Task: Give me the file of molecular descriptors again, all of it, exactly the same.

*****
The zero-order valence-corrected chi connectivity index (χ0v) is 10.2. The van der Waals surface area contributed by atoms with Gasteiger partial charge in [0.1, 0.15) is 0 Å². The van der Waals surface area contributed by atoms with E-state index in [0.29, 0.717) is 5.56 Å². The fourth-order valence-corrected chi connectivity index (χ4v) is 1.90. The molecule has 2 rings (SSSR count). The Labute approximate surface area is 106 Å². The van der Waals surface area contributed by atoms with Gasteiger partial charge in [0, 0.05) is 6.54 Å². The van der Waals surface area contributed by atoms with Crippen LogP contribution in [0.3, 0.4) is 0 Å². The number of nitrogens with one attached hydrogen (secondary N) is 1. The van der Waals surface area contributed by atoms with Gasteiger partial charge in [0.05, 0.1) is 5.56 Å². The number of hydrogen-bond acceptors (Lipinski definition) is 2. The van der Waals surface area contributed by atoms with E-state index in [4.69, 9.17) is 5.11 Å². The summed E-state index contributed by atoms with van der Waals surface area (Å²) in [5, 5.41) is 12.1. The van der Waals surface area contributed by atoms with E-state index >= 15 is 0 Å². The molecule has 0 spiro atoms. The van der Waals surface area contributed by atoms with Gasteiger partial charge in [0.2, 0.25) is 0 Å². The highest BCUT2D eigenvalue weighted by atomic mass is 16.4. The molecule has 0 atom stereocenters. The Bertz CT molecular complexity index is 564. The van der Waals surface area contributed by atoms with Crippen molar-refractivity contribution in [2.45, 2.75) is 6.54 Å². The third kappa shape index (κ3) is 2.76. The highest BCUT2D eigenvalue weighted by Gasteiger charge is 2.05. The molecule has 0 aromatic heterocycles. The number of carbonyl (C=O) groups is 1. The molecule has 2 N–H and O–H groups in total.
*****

The zero-order valence-corrected chi connectivity index (χ0v) is 10.2. The van der Waals surface area contributed by atoms with Gasteiger partial charge in [0.1, 0.15) is 0 Å². The van der Waals surface area contributed by atoms with E-state index in [0.29, 0.717) is 5.56 Å². The fourth-order valence-corrected chi connectivity index (χ4v) is 1.90. The molecule has 2 rings (SSSR count). The Labute approximate surface area is 106 Å². The van der Waals surface area contributed by atoms with Gasteiger partial charge in [0, 0.05) is 6.54 Å². The van der Waals surface area contributed by atoms with Crippen LogP contribution in [0.3, 0.4) is 0 Å². The number of nitrogens with one attached hydrogen (secondary N) is 1. The van der Waals surface area contributed by atoms with Gasteiger partial charge in [0.05, 0.1) is 5.56 Å². The number of hydrogen-bond acceptors (Lipinski definition) is 2. The van der Waals surface area contributed by atoms with E-state index in [4.69, 9.17) is 5.11 Å². The summed E-state index contributed by atoms with van der Waals surface area (Å²) in [5, 5.41) is 12.1. The van der Waals surface area contributed by atoms with E-state index >= 15 is 0 Å². The molecule has 0 spiro atoms. The van der Waals surface area contributed by atoms with Gasteiger partial charge in [0.2, 0.25) is 0 Å². The highest BCUT2D eigenvalue weighted by atomic mass is 16.4. The molecule has 0 atom stereocenters. The Bertz CT molecular complexity index is 564. The van der Waals surface area contributed by atoms with Crippen molar-refractivity contribution in [2.45, 2.75) is 6.54 Å². The third kappa shape index (κ3) is 2.76. The highest BCUT2D eigenvalue weighted by Gasteiger charge is 2.05. The molecule has 0 aromatic heterocycles. The number of carbonyl (C=O) groups is 1. The molecule has 2 N–H and O–H groups in total.